TWINSBURG -- Gov. John Kasich's proposed biennial budget would give the Twinsburg City School District a modest increase to its budget over last year, but not enough to offset the losses from other sources, including the tangible personal property tax, according to Twinsburg school officials.

District Treasurer Martin Aho said that under the budget proposal, released in late January by Kasich, Twinsburg would receive an additional $261,000 in the upcoming school year. However, the district is set to lose about $493,000 in 2017 as the state continues to phase out the tangible property tax. The tangible property tax will be completely phased out by 2023, causing a loss of about $9.8 million to the district since 2004.

"They are giving it to you with one hand ... but taking away nearly half with the other," Aho said. "The main point is we're still losing money."

Superintendent Kathryn Powers said that at first glance it looks like the district will benefit from the proposed biennial state budget, but "we are still short" due to the loss of the TPP.

"It's almost like a shell game," Powers said. "We are being given money on one hand, but we are having money taken away in another way."

The district's revenues have been flat for the past decade. In 2016, expenditures were $42.7 million. General property taxes accounted for $27.6 million of the district's budget. Total revenues in 2016 were $42.8 million, the same as in 2007.

Twinsburg's enrollment for the 2016-17 year as of Feb. 10 was 4,124 students, Powers said. Enrollment numbers tend to fluctuate throughout the year, though the current count is up slightly from end-of-year enrollment in 2015-16, which was 4,110.

Tim Keen, director of Ohio's Office of Budget and Management that released the statewide school district spreadsheets Feb. 3, said schools that have lost students would receive less money.

"I think we have the best opportunity we have had in a long time to get this guarantee proposal adopted into law. I think we have targeted it and crafted it in such a way that it just makes sense. If you lost an appreciable number of students, why should we continue to pay you the same amount of money that we previously did?"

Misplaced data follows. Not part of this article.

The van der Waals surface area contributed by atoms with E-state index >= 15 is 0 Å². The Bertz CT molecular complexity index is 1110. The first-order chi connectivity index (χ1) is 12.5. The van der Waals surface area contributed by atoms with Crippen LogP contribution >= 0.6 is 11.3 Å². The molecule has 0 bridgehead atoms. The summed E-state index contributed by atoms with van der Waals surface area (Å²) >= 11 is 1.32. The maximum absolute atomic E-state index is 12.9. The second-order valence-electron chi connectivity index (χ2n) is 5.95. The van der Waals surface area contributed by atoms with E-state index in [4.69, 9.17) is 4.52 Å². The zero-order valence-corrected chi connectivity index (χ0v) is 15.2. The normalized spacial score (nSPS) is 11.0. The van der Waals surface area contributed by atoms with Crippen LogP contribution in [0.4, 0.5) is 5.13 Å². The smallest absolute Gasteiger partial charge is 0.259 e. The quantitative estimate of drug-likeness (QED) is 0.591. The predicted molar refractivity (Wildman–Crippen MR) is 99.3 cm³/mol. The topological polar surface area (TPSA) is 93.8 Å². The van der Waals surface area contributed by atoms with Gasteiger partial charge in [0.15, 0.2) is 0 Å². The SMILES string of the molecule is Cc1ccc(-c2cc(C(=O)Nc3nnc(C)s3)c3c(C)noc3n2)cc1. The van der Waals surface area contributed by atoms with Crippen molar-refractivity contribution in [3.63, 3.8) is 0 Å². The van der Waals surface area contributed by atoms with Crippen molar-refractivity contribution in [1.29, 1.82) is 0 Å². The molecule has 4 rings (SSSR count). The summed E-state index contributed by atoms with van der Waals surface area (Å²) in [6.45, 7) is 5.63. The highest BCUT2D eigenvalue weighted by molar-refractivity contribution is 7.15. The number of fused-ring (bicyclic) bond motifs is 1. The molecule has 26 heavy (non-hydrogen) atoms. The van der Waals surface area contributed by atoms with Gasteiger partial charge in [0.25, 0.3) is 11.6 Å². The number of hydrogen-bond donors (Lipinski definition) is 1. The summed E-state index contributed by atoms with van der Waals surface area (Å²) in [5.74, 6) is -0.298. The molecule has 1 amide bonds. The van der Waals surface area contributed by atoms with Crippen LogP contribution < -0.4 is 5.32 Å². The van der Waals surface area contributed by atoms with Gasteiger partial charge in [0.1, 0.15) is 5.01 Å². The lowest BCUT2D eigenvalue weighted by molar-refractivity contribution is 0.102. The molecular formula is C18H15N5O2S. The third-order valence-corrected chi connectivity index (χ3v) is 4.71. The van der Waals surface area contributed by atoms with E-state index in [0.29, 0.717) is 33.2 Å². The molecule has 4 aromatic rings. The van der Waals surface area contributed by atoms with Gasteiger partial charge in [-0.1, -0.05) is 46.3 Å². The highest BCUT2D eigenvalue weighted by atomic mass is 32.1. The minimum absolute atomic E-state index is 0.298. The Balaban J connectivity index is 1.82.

Keen offered the comments during an afternoon question-and-answer session with Statehouse reporters Feb. 3, a few days after Kasich rolled out his proposed spending plan for the next two fiscal years.

OBM released spreadsheets projecting the funding levels for the state's 600-plus school districts. The numbers aren't set in stone -- they're estimates used as part of the budget process, with actual totals determined later after taking into account local valuations, student enrollment and other factors.

The governor said earlier this week that he is proposing a $200 million increase in funding for primary and secondary schools over the biennium. But that doesn't mean all districts will receive more money next year than they did during the current school year.

Additionally, the governor has proposed lowering the guarantee base districts receive if schools lost more than 5 percent of their student population.

Those districts that have grown or lost up to 5 percent would be guaranteed the same funding total they are receiving this fiscal year. Those that have lost more than 5 percent would see that guarantee drop to, at most, 95 percent of the current year total.

"Just go out on the street and take a poll of people," Keen said. "This district lost 17 percent of its kids, should we pay it the same amount of money that we did last year? Where else in the world would that happen but in school funding? What would the man on the street say? I think that's the test the members of the general assembly ought to use to judge."

He added, "If there are fewer kids, why are we paying the same amount of money to education them?"

Keen also said, for many districts projected to see decreases in the formula funding, the totals aren't that large.

Of the 346 districts in that category, 187 would see a decrease of less than $100,000, he said, adding that 71 of those would see a reduction of less than $5,000.

"A lot of these numbers are very small," he said.

Editor's note: Capital Bureau Chief Marc Kovac contributed to this story.